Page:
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At that time I suggested that the same authority was vested in the United Kingdom Central Council for Nursing, Midwifery and Health Visiting. In fact, that used to be the case with the old General Nursing Council. Now the UKCC is not answerable to the Privy Council but to the Secretary of State for Health. In that instance the right of appeal against a direction of the council is not to the Judicial Committee of the Privy Council, but to the High Court. I venture to suggest that, as the general teaching council will be ultimately answerable to the Secretary of State, the right of appeal against such a direction, referred to in Amendment No. 16, is one which also ought to lie with the High Court.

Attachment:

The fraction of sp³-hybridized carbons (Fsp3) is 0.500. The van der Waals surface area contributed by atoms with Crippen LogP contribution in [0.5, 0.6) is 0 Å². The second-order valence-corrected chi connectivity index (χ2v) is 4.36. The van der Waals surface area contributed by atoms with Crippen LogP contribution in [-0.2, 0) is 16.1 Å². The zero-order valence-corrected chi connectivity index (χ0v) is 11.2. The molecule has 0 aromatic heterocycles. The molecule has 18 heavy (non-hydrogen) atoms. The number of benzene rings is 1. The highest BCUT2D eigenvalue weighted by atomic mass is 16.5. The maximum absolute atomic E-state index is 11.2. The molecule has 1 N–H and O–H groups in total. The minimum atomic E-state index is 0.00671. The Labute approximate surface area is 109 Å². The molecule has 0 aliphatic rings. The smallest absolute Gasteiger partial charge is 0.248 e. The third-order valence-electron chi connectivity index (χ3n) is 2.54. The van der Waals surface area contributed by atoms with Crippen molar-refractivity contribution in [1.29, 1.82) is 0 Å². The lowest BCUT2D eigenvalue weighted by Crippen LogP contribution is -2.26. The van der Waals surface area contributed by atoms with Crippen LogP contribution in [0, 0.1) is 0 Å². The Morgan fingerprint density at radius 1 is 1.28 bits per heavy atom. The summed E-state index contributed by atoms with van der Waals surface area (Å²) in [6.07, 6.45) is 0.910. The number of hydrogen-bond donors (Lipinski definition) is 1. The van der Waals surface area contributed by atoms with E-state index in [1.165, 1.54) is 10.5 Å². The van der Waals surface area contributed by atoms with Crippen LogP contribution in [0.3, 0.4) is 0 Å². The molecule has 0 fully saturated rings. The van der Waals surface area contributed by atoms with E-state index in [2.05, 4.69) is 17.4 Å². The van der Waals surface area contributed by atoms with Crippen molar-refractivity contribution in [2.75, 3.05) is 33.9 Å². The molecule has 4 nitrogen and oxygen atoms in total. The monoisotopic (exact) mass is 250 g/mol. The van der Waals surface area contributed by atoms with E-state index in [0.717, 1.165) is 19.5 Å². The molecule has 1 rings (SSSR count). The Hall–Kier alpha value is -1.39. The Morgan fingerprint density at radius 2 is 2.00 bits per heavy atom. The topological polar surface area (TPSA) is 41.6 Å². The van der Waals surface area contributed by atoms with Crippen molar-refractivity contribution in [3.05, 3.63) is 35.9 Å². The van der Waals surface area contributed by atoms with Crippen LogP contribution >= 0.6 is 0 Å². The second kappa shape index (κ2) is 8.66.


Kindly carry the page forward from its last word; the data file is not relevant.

I believe that to add these powers on the face of the Bill is of crucial importance. It is right that the authority should not only allow removal from the register but, as the noble Baroness, Lady Young, said in the earlier debate, experience of the other regulatory authorities indicates that the professionals are often much more fierce in their condemnation of their colleagues. For instance, in the Professional Conduct Committee of the General Medical Council, on which I served for many years, I found that doctors were much tougher than the lay members who were involved in the decision-making relating to issues of registration.

I believe that it is right that the general teaching council, in establishing its disciplinary conduct and professional procedures, should have a sufficient number of lay members on committees concerned with decisions in that regard to enable them to assist in reaching determinations. I firmly believe also that the right of appeal is appropriate and must be enshrined either in the Bill or in regulations. I warmly support Amendment No. 14.